The Diplodocus is a genus of diplodocid sauropod dinosaurs. These were first discovered by S. W. Williston in 1877. The generic name came from Othniel Charles Marsh who first scientifically described this fossil as Diplodocus which means “double beam” in Neo-Latin. This is in reference to its distinguishing features, which is its double-beamed chevron bones found on the Diplodocus’ tail’s underside.
This dinosaur lived during the late Jurassic Period in what is now known as North America. It is actually one of the more commonly found dinosaur fossils in the Upper Morrison Formation. As this area was formerly a marine environment, it was first thought that the Diplodocus was an aquatic creature. However, newer research has found that this dinosaur actually lived on land.
The Diplodocus is one of the easiest dinosaurs to identify. In fact, for many years, it was the longest dinosaur known to humankind. It has a classic dinosaur shape with 4 sturdy legs, a long neck with at least 15 vertebrae, and a whip-like long tail. It also had a small skull.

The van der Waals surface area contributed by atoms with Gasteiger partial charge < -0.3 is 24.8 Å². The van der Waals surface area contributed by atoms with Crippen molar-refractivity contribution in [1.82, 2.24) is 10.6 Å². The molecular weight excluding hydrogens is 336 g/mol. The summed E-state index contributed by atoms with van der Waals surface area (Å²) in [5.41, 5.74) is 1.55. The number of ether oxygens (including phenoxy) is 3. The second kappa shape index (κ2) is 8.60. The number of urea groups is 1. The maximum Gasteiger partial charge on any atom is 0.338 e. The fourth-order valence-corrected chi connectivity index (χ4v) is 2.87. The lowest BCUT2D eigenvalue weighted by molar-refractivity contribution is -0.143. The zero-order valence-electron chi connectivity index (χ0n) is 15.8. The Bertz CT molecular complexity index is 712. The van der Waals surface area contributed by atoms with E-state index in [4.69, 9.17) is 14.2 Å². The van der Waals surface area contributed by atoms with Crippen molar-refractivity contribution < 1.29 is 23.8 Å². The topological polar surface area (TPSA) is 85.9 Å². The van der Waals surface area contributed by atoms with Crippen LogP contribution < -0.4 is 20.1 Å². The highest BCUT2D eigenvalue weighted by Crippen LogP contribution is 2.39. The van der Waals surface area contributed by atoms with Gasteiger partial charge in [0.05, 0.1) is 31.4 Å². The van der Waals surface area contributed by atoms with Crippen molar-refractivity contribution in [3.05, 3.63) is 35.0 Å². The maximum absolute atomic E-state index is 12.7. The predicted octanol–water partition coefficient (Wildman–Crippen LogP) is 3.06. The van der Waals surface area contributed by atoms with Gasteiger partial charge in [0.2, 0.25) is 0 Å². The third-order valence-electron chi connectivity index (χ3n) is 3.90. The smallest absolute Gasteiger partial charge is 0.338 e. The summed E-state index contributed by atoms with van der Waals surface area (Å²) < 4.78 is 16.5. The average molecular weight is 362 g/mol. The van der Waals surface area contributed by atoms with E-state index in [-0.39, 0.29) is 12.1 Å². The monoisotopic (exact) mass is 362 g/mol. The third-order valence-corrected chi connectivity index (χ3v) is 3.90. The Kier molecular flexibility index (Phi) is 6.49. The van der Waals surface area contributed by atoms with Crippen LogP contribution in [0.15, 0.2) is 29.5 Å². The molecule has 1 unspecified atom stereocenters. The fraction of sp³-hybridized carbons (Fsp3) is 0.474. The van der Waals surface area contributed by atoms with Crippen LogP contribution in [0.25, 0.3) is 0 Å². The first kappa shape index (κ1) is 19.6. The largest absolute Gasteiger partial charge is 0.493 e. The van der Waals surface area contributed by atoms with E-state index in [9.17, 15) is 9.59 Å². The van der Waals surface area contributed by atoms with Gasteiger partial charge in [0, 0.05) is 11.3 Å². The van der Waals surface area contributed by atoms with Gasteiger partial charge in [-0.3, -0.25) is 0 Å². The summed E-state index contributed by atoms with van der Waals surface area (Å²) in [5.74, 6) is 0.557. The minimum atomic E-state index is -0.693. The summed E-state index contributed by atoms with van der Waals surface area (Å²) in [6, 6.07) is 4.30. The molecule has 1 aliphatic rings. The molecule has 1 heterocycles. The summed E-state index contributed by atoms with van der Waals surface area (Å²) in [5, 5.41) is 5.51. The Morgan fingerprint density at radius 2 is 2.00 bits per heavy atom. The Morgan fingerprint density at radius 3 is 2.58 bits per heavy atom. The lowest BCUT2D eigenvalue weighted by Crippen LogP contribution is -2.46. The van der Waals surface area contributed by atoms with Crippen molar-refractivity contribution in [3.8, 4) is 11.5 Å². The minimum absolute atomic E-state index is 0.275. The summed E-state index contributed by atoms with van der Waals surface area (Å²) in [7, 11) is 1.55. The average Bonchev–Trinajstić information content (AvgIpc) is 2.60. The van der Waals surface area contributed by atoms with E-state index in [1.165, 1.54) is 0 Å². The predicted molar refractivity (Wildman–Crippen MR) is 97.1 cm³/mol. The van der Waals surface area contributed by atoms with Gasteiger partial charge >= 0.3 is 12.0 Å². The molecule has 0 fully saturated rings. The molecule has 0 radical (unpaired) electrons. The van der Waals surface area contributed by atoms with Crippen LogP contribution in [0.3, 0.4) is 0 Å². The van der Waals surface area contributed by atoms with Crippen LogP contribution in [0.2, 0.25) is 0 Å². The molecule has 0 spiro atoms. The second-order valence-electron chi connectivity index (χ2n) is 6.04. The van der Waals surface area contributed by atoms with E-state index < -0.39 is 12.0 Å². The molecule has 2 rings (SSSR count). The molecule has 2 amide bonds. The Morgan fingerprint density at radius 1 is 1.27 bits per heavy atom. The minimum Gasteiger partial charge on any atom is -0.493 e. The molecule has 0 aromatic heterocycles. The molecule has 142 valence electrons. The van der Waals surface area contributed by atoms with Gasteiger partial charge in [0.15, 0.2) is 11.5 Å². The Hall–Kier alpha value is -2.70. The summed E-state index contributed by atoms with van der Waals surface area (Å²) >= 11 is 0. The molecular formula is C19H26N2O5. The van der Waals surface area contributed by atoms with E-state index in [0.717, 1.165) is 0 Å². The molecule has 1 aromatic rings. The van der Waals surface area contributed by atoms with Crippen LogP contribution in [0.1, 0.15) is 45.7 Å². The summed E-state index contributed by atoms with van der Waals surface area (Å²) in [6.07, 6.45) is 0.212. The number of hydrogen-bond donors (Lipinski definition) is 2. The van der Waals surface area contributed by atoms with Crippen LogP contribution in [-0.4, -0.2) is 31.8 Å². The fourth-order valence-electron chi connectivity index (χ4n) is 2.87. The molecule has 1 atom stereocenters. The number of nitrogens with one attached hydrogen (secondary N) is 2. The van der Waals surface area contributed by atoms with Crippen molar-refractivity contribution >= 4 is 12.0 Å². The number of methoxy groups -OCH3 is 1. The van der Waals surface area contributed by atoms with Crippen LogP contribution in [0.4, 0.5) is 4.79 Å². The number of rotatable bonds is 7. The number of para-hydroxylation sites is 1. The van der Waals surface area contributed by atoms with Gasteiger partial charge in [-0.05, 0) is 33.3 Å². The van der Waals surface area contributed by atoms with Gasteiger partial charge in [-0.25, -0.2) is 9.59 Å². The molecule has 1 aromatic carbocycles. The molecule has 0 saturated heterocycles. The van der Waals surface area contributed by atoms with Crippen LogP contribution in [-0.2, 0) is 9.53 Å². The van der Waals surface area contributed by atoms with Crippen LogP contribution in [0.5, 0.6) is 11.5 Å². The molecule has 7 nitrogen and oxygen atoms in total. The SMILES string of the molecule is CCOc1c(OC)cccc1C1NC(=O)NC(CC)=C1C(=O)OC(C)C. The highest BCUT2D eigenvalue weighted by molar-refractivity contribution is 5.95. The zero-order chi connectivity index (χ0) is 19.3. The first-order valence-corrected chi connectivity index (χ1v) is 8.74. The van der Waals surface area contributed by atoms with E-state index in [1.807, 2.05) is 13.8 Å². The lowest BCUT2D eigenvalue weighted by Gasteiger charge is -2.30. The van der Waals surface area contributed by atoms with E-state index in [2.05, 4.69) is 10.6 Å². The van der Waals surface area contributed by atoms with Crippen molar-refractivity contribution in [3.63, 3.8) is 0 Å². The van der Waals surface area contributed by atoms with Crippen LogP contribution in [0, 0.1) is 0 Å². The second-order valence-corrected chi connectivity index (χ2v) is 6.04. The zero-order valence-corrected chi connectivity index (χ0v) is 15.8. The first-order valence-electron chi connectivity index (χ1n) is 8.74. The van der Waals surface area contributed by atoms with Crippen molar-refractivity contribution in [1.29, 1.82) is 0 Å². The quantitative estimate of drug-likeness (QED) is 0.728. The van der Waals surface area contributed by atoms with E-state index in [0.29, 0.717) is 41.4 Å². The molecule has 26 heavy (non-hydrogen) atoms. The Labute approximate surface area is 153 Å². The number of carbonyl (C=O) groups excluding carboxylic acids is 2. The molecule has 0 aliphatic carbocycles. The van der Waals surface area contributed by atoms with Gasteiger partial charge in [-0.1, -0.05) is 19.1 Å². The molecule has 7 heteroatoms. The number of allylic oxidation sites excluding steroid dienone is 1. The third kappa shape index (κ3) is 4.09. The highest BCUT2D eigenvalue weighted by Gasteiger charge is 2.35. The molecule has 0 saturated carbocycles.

As this dinosaur is quite famous, it has been displayed in more areas of the world than any other sauropod dinosaur. Many of the donations of mounted skeletal casts were donated by Andrew Carnegie, who did a lot to try and educate and/or familiarize people with what was then known as the longest dinosaur fossil ever known. These casts are still shown worldwide, such as at the Houston Museum of Natural Science, the Carnegie Museum or Natural History in Pittsburgh, the Natural History Museum in London, Museum fur Naturkunde in Berlin, the Museum for Paleontology and Geology in Bologna, the Zoological Museum of the Russian Academy of Sciences in St. Petersburn, Museo de Paleontologia in Mexico City, and the Paleontological Museum in Munich.
In media, it has been featured since 1914 in Winsor MacKay’s classic short film, Gertie the Dinosaur. It has also been featured in James A. Michener’s book called Centennial, where an entire chapter was devoted to the Diplodocus.